Ian had stood in Kingsridge Square for a few hours. Nothing all too interesting had happened. Ian was assigned to the defense of Kingsridge Square with his friend, Brom Reinford. Their assignment to the square typically meant one thing– Waiting. Waiting for someone, anybody to commit a crime, no matter how small. Earlier, they had caught out a citizen attempting to scam one of the merchants out of a penny. The citizen looked like he was angry at the entire world, and wore a cheap cotton shirt and brown pants. He carried a small scabbard at this side. They had been drawn towards the stall due to the argument that had sparked between the citizen and the merchant. Ian had noticed the dagger and wanted to stop any escalation in the issue. The last thing that he wanted was for a merchant to get stabbed. Brom had moved forward, making the citizen pay the merchant two copper bits because of their attempt to take advantage of him. The merchant was grateful at the extra, unexpected coin. The citizen was most certainly not. They threw the money at the foot of the stall, and shot a withering glare at both the guardsmen who confronted him and the shopkeeper, taking the cheap bottle of wine he had bought with him. Ian made sure he had gone, as to make sure he wouldn’t circle back around and try to attack him or the shopkeeper. The merchant laughed, his tone dry yet amused, coming around the front of the stall to pick up the money.
“Thank you for your help, Guardsmen. I really appreciate it– And the extra coin you got me too.” He smiled wryly, holding one of the copper coins between his thumb and forefinger as if to support his point. “You don’t know how many people try to pull the same trick every day. Too bad all the guards aren’t as attentive as you,” he said in an absent-minded tone before quickly looking up at the faces of Ian and Brom, worried he’d offended them with his remark. Neither of them seemed to notice, and he continued slowly. “You get used to triple-checking the coins before you sell something to anybody, no matter how trustworthy they make themselves look.” The merchant was an older man. His hair was black and graying, wrinkles formed around his mouth from his constant happy manner. His stall was quite makeshift for this part of town, being little more than a few upturned, wooden crates as a counter and a hastily patched up canvas held up by two wooden poles. Bottles of wine were placed carefully on the crates, seeming to have been arranged by him earlier in the day. Strangely, the man wore rich clothing to go with his makeshift stall. There was the small fact that he was covering the cost to rent space in Kingsridge Square. The man caught Ian staring at the boxes, attempting to put the different parts of the puzzle together. The man smile with a small chuckle.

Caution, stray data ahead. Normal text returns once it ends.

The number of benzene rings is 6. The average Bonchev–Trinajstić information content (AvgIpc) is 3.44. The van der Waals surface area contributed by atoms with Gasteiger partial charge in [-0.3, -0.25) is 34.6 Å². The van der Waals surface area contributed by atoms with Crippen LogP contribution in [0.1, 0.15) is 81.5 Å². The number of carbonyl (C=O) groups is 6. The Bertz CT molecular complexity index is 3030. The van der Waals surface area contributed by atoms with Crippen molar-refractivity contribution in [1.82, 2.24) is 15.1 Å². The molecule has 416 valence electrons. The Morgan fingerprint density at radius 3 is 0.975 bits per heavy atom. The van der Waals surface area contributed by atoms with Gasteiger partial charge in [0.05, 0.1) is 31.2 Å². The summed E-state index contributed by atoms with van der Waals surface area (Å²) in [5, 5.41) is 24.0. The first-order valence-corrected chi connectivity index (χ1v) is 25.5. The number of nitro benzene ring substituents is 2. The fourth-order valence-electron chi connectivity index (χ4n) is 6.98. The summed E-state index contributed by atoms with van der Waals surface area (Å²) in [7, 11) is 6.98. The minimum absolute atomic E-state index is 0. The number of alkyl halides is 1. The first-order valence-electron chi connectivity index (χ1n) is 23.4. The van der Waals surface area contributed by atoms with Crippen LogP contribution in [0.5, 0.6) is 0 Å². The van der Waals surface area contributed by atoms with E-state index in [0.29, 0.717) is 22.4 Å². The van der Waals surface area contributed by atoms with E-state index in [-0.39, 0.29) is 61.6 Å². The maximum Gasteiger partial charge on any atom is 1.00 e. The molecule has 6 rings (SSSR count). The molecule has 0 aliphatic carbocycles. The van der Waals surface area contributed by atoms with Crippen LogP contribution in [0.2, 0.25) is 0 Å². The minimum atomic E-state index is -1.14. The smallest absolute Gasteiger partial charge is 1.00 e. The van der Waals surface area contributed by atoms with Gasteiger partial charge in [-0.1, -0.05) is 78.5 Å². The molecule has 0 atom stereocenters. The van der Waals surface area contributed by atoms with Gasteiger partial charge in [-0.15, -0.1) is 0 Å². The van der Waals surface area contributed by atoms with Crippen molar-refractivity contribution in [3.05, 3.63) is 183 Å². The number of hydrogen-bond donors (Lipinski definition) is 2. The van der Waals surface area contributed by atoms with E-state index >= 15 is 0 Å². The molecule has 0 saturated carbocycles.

“I can see you’re wondering about the crates and canvas approach I’m going with. I don’t run my business out of this square all the time. I figured that I’d set up a stall in this square for a few days. Trying to see if I can rope in any more customers up here than in my winery on Tier Three.” Brom and Ian both nodded in understanding.
“Well then. Best of luck to you,” replied Brom as he gave a friendly wave to the merchant. “It’s been nice talking with you. Now, if you’ll excuse us, we have to go make sure nobody else is trying to pull the wool over some other merchant’s eyes,” Brom said, gesturing around the large square. The merchant gave another wave before turning to a customer who had been scanning his selection of wine, no doubt about to make an attempt to persuade him to buy the goods he had been looking at. Brom heard the crowd quiet down for some reason. “What’s the silence about?” He asked Ian, and his friend gave a shrug.
“Let’s find out, shall we?” He replied, walking towards the most silent area of the square. Finally, they saw why the crowd had gone silent. Lord Halmar had just begun to walk through the square, and the crowds seemed to part as if he had a protective shield over him that prevented anybody from entering. A woman and her three kids walked away from him, the woman looking quite shaken. Lord Halmar walked down the center of the square, the citizens making a path for him. Ian and Brom slowly made their way towards the front of the crowd to check for anybody that could pose a threat to Lord Halmar, scanning the silent square. The crowd started closing once Lord Halmar had gone through their section, like water being drawn to a hole dug in the sand. He nodded to the citizens watching him in awe. Although Lord Halmar wanted to be seen as an ordinary man, others still only saw the nobility in him. Lord Halmar smiled as he saw Ian and Brom, waving politely. Some turned to see the relatively unimpressive city guards but turned back to Lord Halmar seconds later. Throughout the crowd, a light jangling noise sounded. Ian looked to both sides and shrugged before he and Brom both waved back. The crowd eventually fully closed up again, and Lord Halmar was lost to sight in the sea of merchants, citizens, and the nobility. Ian and Brom turned back to the square without a second glance, continuing their patrol under the fluttering flag of Aufora.